Shelton Scales Life Legacy

He died peacefully on Tuesday, May 27, 2014

June 5, 2014
Shelton Scales

     Shelton Scales died peacefully on Tuesday, May 27, 2014, at Kings Grant Retirement Community, having lived through 97 birthdays and 97 Memorial Days. He was born on April 28, 1917, during the First World War, and he distinguished himself during the Second. He was an insurance agent at Burch-Hodges-Stone in Martinsville for 36 years (retiring as its President); a founding member of the volunteer fire department; a founding member and elder at the Forest Hills Presbyterian Church; and a president and active member of the Kiwanis Club. But most of all, Shelton was a family man, devoted to Stacy, his wife of nearly 64 years, his four children, his grandchildren, and in later years his great-grandchildren.

      Those are some bare facts; here are some details to try to bring them alive. When he was born (on a tobacco farm in Sandy Ridge, Stokes County, North Carolina), his mother, Daisy Shelton Scales, was 36 years old and his father, Joseph Abner Scales, was 69. That’s worth repeating. When Shelton was born (in 1917) his father was 69 years old and thus 13 years old when the Civil War started. And Shelton not only had an older sister (Fan) but a brother (Bill) five years younger than himself. So their father was more like a grandfather than a father to his children.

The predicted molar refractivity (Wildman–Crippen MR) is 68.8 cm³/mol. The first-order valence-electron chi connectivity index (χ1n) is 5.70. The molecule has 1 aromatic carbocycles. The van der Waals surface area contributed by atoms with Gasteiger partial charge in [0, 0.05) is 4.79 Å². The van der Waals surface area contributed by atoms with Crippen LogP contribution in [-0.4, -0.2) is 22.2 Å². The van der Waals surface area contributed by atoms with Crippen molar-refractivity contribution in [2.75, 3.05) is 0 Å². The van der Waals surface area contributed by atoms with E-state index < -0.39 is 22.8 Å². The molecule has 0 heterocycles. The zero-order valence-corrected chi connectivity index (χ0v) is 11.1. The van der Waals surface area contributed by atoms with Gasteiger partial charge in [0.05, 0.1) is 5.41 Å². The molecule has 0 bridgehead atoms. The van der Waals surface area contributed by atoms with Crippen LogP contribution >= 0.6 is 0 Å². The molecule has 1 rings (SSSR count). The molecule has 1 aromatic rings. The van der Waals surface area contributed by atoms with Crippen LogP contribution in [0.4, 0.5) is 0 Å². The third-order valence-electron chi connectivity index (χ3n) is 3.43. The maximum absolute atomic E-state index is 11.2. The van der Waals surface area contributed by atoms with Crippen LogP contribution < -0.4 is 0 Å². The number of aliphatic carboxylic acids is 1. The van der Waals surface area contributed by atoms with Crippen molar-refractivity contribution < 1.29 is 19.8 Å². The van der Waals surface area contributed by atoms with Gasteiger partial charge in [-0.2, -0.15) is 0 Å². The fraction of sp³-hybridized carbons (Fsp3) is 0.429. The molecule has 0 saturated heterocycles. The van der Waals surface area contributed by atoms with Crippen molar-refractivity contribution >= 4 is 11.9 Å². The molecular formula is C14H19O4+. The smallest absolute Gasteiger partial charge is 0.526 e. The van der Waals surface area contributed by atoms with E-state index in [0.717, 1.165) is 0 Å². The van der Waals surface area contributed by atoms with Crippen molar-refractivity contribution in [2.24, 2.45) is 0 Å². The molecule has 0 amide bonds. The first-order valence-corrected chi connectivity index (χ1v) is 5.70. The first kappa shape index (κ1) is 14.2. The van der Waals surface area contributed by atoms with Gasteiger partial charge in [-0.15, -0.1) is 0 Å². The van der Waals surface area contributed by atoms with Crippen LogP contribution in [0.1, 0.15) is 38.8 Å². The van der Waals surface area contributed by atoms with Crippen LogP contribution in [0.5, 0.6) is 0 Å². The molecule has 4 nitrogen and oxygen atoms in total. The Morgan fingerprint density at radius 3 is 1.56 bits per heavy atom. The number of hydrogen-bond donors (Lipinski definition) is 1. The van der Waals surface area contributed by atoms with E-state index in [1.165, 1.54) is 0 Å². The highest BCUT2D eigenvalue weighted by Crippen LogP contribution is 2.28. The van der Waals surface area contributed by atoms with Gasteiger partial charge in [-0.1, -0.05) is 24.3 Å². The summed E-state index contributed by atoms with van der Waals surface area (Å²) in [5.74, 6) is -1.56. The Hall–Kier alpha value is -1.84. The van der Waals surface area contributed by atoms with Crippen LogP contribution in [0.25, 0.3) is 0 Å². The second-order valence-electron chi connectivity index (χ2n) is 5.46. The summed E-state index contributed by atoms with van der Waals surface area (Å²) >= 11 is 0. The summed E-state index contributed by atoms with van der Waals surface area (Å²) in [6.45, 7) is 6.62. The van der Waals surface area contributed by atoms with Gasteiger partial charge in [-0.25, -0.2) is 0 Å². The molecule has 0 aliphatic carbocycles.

Growing up on a farm was far from a luxurious life, but it meant plenty of food on the table and thus shelter from the ravages suffered by so many others during the Great Depression. From the many stories he told, his childhood sounded like something out of Tom Sawyer. (Once, when caught by his elementary school teacher using a rubber band to shoot balls of lead foil at his classmates, he was told to bring this weapon up to her desk. But with his rubber band already loaded, and noticing a wasp on the high schoolroom ceiling, he couldn’t resist one last shot, which he made from the hip, and which miraculously hit the wasp and knocked it swirling to the floor, right there for all the girls to see.)